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Safety of entacapone and apomorphine coadministration in levodopa-treated Parkinson's disease patients: Pharmacokinetic and pharmacodynamic results of a multicenter, double-blind, placebo-controlled, cross-over study

Authors

  • Jan C.M. Zijlmans MD, PhD,

    1. National Hospital for Neurology and Neurosurgery, London, United Kingdom
    2. Reta Lila Weston Institute of Neurological Studies, University College London, United Kingdom
    3. Department of Neurology, VU University Medical Centre, Amsterdam, The Netherlands
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  • Berengere Debilly MD,

    1. Federation de Neurologie, Hopital Gabriel Montpied, Clermont Ferrand, France
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  • Olivier Rascol MD, PhD,

    1. Clinical Investigation Centre, Department of Clinical Pharmacology, INSERM U 455, Toulouse University Hospital, France
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  • Andrew J. Lees MD, FRCP,

    1. National Hospital for Neurology and Neurosurgery, London, United Kingdom
    2. Reta Lila Weston Institute of Neurological Studies, University College London, United Kingdom
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  • Franck Durif MD, PhD

    Corresponding author
    1. Federation de Neurologie, Hopital Gabriel Montpied, Clermont Ferrand, France
    • Federation de Neurologie, Hopital Gabriel Montpied, Clermont Ferrand, Cedex 1, France
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Abstract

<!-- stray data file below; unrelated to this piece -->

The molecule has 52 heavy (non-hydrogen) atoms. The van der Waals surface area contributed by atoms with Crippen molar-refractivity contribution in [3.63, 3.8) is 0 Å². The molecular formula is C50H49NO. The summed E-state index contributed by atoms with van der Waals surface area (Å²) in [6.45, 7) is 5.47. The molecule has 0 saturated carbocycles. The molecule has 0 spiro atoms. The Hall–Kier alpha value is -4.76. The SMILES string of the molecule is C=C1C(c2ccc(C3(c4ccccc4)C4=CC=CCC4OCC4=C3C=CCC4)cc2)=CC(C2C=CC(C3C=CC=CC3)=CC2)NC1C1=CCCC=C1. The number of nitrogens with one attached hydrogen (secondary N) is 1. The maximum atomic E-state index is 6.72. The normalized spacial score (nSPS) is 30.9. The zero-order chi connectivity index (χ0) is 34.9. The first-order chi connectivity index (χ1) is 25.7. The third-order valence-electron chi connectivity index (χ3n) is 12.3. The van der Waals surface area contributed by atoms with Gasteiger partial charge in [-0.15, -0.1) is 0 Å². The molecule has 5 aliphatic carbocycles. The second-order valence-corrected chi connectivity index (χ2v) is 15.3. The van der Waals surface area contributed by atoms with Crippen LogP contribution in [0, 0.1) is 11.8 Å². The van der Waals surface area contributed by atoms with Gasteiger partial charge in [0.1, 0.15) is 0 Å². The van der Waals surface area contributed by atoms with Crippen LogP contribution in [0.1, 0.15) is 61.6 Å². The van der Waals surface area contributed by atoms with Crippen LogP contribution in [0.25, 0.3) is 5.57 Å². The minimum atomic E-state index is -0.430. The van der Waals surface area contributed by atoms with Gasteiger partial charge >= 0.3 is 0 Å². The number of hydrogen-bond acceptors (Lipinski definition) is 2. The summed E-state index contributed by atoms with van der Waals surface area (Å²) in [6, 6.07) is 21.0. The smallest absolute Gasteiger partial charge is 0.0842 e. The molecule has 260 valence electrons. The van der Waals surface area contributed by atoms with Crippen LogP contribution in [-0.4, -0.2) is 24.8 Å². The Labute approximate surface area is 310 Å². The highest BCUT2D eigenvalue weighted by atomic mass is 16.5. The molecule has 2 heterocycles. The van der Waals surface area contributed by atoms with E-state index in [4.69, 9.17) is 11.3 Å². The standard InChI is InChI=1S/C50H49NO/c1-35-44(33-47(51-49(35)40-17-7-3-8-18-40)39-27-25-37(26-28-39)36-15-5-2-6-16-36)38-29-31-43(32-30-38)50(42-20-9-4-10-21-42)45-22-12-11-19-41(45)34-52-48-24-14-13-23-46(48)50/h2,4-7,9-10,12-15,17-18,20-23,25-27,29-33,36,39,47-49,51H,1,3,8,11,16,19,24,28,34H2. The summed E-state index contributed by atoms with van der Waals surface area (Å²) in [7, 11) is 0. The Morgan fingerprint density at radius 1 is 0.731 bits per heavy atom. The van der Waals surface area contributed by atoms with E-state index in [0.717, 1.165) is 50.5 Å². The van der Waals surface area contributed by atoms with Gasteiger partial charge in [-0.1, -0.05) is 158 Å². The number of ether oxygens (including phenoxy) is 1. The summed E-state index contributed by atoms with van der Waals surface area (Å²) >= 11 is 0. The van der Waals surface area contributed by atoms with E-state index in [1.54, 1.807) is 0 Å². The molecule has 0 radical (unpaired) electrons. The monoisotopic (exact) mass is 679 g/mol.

We investigated whether administration of the catechol-O-methyl transferase (COMT) inhibitor entacapone, at doses of 200 mg and 400 mg, alters the pharmacokinetics of apomorphine in Parkinson's disease patients experiencing severe motor fluctuations. In addition, the pharmacodynamics and safety of entacapone and apomorphine coadministration in these patients were examined. The study followed a three-sequence, three-period, crossover design. Patients were randomly assigned to one of three sequences that included single oral doses of entacapone 200 mg, entacapone 400 mg, and placebo in a predefined order. On 3 separate test days, study treatment was administered before apomorphine. The study evaluations (pharmacokinetics, tapping test, and dyskinesia evaluation [Abnormal Involuntary Movements Scale - AIMS]) were performed on these days. Furthermore, Unified Parkinson Disease Rating Scale (UPDRS) scores were evaluated at baseline and study end. Pharmacokinetic parameters for apomorphine (Cmax, AUC, tmax, t1/2) were unchanged by the administration of entacapone, and changes in both the tapping test and AIMS score were similar with all treatments (entacapone 200 mg, entacapone 400 mg, and placebo). There was no significant difference in mean total UPDRS scores between baseline and study end. The administration of entacapone did not change the pharmacokinetic or pharmacodynamic effects of apomorphine in these patients or prolong the clinical effect of apomorphine. Thus, apomorphine may be safely administered to patients receiving therapy with levodopa and entacapone, providing a useful addition to treatment for patients with advanced Parkinson's disease. © 2004 Movement Disorder Society

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